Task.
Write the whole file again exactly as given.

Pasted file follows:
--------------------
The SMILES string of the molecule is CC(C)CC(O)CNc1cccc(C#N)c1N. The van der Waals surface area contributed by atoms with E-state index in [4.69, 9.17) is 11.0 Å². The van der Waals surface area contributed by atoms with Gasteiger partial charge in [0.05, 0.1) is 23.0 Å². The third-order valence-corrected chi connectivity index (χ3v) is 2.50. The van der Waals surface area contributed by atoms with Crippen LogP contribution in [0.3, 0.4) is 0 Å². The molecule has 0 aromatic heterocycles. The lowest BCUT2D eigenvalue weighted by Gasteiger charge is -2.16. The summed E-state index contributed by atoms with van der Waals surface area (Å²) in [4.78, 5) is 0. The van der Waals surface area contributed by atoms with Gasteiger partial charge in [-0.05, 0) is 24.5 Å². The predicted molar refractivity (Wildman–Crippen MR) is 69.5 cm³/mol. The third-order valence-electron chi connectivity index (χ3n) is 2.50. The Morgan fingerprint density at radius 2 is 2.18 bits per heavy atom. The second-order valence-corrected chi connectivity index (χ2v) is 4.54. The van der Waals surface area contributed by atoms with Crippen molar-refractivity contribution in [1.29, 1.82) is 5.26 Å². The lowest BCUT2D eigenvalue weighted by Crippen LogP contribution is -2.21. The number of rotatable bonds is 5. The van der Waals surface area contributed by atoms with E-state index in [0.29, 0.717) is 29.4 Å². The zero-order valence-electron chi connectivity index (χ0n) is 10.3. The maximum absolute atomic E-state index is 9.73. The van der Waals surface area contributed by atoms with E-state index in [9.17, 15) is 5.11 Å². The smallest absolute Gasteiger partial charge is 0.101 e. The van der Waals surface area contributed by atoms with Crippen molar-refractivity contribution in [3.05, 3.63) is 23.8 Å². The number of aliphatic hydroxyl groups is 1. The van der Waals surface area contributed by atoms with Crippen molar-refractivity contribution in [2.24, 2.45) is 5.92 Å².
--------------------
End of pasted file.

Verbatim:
The SMILES string of the molecule is CC(C)CC(O)CNc1cccc(C#N)c1N. The van der Waals surface area contributed by atoms with E-state index in [4.69, 9.17) is 11.0 Å². The van der Waals surface area contributed by atoms with Gasteiger partial charge in [0.05, 0.1) is 23.0 Å². The third-order valence-corrected chi connectivity index (χ3v) is 2.50. The van der Waals surface area contributed by atoms with Crippen LogP contribution in [0.3, 0.4) is 0 Å². The molecule has 0 aromatic heterocycles. The lowest BCUT2D eigenvalue weighted by Gasteiger charge is -2.16. The summed E-state index contributed by atoms with van der Waals surface area (Å²) in [4.78, 5) is 0. The van der Waals surface area contributed by atoms with Gasteiger partial charge in [-0.05, 0) is 24.5 Å². The predicted molar refractivity (Wildman–Crippen MR) is 69.5 cm³/mol. The third-order valence-electron chi connectivity index (χ3n) is 2.50. The Morgan fingerprint density at radius 2 is 2.18 bits per heavy atom. The second-order valence-corrected chi connectivity index (χ2v) is 4.54. The van der Waals surface area contributed by atoms with Crippen molar-refractivity contribution in [1.29, 1.82) is 5.26 Å². The lowest BCUT2D eigenvalue weighted by Crippen LogP contribution is -2.21. The number of rotatable bonds is 5. The van der Waals surface area contributed by atoms with E-state index in [0.29, 0.717) is 29.4 Å². The zero-order valence-electron chi connectivity index (χ0n) is 10.3. The maximum absolute atomic E-state index is 9.73. The van der Waals surface area contributed by atoms with E-state index in [9.17, 15) is 5.11 Å². The smallest absolute Gasteiger partial charge is 0.101 e. The van der Waals surface area contributed by atoms with Crippen molar-refractivity contribution in [3.05, 3.63) is 23.8 Å². The number of aliphatic hydroxyl groups is 1. The van der Waals surface area contributed by atoms with Crippen molar-refractivity contribution in [2.24, 2.45) is 5.92 Å².